Why You Should Care:  DC Universe Rebirth is an initiative that is all about reclaiming the legacy of the DC Universe that was lost after the Flashpoint while still moving the DC Universe forward with both well beloved classic characters and new fan favorites, it is about embracing everything from the golden age to modern age of comics and reconciling it into one epic two year long narrative spanning the entirety of the DC Universe!

 

Recommended Reads:  So far the various Superman family titles and the Titans book seem to be the most actively connected, though the Batman books and Flash have a big role to play as well.  And on a personal note Aquaman, Blue Beetle, Wonder Woman and the Green Lantern books are pretty enjoyable as well!

 

 

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2. Young Animal

What it is:  A new imprint started by Gerard Way of My Chemical Romance fame, this line is advertised as “Comics For Dangerous Humans”  and focuses on the weirder fringe of the DCU.

 

Why You Should Care:  So far young animal has revived fan favorite underdogs The Doom Patrol, as well as launching new series for Cave Carson, Shade: The Changing Girl and introduced a new character in Mother Panic.  It also has a New Gods mini-series starring Bug: The Forager planned for this summer!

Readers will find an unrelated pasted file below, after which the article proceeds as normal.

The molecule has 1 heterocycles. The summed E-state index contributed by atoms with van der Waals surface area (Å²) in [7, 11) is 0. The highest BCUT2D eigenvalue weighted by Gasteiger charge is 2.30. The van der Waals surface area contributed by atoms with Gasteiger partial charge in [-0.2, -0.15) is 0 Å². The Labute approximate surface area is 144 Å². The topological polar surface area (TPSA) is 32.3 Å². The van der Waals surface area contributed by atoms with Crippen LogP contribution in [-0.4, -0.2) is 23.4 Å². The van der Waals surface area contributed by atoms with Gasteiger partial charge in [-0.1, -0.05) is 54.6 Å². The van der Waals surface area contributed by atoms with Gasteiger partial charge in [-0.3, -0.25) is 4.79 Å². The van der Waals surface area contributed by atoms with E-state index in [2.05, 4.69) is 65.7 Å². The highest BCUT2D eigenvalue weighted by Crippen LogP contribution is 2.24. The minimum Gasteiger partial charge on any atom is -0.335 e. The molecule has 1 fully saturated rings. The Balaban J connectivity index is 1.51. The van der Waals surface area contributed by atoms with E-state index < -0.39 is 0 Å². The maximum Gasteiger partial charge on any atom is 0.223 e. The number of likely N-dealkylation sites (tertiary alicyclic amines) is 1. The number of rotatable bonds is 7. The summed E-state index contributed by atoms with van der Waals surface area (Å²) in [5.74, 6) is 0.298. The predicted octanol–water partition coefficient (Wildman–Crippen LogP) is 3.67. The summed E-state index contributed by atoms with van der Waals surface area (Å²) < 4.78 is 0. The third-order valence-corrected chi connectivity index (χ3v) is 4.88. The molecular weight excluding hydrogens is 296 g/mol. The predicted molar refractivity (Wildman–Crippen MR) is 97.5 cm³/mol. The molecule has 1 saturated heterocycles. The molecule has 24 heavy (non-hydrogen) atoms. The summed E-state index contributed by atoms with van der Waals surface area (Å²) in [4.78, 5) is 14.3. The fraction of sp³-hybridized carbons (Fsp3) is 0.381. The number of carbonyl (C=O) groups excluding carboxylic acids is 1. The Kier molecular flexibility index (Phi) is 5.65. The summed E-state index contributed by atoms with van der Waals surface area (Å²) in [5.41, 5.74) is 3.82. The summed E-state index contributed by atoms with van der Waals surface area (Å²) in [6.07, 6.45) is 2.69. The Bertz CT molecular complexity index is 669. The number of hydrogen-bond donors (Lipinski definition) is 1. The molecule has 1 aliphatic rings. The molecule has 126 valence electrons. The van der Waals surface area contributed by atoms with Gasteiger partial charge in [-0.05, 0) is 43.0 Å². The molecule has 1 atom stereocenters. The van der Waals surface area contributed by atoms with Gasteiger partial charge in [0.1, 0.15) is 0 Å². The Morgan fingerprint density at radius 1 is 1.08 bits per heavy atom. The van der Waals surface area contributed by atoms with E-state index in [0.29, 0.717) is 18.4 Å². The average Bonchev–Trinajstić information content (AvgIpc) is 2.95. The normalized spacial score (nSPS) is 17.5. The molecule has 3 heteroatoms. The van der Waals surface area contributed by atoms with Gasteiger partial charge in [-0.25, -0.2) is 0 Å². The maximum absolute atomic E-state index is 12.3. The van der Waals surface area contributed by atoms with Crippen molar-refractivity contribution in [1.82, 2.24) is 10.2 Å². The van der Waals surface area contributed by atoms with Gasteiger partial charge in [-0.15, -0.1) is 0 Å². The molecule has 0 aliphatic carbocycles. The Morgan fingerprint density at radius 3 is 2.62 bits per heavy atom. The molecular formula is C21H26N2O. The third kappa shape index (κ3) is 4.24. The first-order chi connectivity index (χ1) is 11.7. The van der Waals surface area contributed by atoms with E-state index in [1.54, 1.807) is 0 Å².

Recommended reads:  Honestly you can’t go wrong with anything from this line, though Doom Patrol and Shade: The Changing Girl stick out the most due to their unique and psychedelic natures.

 

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3.  Hanna-Barbera Universe (a.k.a. Hanna-Barbera Beyond)

What it is:  HBU or HBB as it is also called is a new line that finally sees DC Comics take advantage of the large library of classic cartoon characters it has access to and reworks and reimagines them in new and interesting ways.  From a Mad Max Style Wacky Races, to a Ghost Buster-esque Scooby Doo and beyond, HBU takes these classic characters and uses them in intriguing new ways!